Mealy Cup Sage, a Texas native, forms medium height mounds with pale blue spike from spring until frost. Indigo Spires Sage is relatively new salvia which forms tall to very tall large spreading mounds with large spikes of intense, rich blue-purple flowers from spring until frost. Mexican Bush Sage forms very tall mounds of graceful grayish-green foliage with long, slender, velvety purple flower spikes from late summer to fall. Scarlet Sage forms medium height mounds with spikes of fiery red blooms from spring until frost and should be planted in sun to partial shade. All but Scarlet Sage should be planted in full sun. Sages are drought and heat tolerant once established and attracts hummingbirds as well as butterflies.
Pentas are tender perennials that reach 2-3ft. in height and width and have star-shaped clusters of flowers in pink, violet, red or white blooms from summer through fall. Remove spent flowers for season long bloom. Pentas benefit from a little afternoon shade and are a butterfly magnet.
Coreopsis is a mainstay of the pollinator garden. Their bright golden yellow daisy-like flowers dance in the breeze on long stems above a rosette of green foliage. Coreopsis should be planted at the front of flower border. They are heat and drought tolerant and enjoy sun to part shade.
Gregg’s Mist Flower (Eupatorium) is a native that needs full sun. It is a weak stemmed plant that should be planted in full sun and sprawls with wide clusters of fluffy lavender flowers similar in form to those of floss flower. They bloom from spring to fall and are drought tolerant. The mist flower attracts Queen butterflies.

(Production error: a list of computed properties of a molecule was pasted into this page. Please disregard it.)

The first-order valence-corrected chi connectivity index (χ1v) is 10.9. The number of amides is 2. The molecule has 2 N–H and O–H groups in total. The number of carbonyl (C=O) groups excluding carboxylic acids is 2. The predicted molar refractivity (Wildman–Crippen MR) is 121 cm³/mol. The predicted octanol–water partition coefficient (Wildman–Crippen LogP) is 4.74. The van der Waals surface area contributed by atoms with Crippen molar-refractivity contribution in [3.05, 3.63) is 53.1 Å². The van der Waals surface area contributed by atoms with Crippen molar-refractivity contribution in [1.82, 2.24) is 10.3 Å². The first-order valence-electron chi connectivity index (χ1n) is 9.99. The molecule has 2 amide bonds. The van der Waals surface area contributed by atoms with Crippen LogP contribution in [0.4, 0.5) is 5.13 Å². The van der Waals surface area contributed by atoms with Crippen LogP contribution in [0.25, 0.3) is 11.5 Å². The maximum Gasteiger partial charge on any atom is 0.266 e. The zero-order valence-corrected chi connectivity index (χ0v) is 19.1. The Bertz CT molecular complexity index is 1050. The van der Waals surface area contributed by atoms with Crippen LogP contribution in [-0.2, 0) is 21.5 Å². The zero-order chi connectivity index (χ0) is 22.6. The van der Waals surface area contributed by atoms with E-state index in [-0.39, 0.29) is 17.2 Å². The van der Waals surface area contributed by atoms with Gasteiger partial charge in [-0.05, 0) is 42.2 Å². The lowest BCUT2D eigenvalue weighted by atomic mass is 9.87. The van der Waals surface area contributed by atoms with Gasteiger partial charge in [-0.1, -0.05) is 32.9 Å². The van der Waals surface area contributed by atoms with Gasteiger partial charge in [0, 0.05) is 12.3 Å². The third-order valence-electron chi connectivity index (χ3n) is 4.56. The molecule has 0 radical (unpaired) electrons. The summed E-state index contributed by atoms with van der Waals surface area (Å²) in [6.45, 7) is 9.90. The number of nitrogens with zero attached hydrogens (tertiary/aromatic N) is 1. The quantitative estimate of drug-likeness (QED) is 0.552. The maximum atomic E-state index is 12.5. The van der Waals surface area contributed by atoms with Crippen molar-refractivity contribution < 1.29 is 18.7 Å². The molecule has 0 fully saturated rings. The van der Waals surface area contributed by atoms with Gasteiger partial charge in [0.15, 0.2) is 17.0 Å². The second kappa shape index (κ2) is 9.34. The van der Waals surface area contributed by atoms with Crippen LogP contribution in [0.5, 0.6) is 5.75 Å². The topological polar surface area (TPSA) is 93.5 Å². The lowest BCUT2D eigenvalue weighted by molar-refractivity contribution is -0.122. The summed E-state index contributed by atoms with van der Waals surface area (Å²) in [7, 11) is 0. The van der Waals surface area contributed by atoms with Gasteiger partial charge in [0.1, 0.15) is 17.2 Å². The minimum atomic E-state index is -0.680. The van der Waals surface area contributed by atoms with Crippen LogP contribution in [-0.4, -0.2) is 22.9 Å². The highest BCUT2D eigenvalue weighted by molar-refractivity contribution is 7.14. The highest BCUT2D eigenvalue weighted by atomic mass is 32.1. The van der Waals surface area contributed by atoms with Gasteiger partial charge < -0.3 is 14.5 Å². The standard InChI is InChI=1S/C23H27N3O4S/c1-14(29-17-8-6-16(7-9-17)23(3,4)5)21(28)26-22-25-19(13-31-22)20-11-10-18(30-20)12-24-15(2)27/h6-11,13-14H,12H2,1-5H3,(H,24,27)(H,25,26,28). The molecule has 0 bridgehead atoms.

Purple Coneflower (Echinacea) produces large rose-purple flowers. The blooms appear on long stems from a rosette of rich green leaves. They should be planted in sun to part shade. The large, daisy-like flowers with blooms in late spring to fall and are drought tolerant once established.
Daylily (Hemerocallis) is a workhorse in the garden. They thrive in sun to part shade. The blooms come in many shapes, sizes and colors. Daylilies should be planted in drifts for the most impact. They are drought and heat tolerant once established.
Butterfly Flower (Asclepias tuberosa) should be planted in full sun. The flowers are a brilliant bright orange that grow in clusters atop small, dark green leaves from early summer until fall. The plants will grow well in most soils. Flowers attract hummingbirds as well as butterflies.
Passion Vine (Passiflora) is a vine that serves as a favorite food for the caterpillars of several butterflies – Julia longwing, zebra longwing, and the Gulf fritillary. The parts of the blooms symbolize the passion of Christ – the circle of whisker like filaments represents the crown of thorns; the five stamens, the five wounds; the five petals and five sepals, the 10 steadfast apostles.
As far as butterflies are concerned, you can’t have too many flowers. Plant flowers in large groups or clumps. Choose the sunniest spot in your garden to plant nectar flowers. Plant groups of similar colored flowers together. Red is their favorite color. Protect beds of nectar flowers from the prevailing wind.
This is only a partial list as there are many more plants that will attract pollinators to the garden.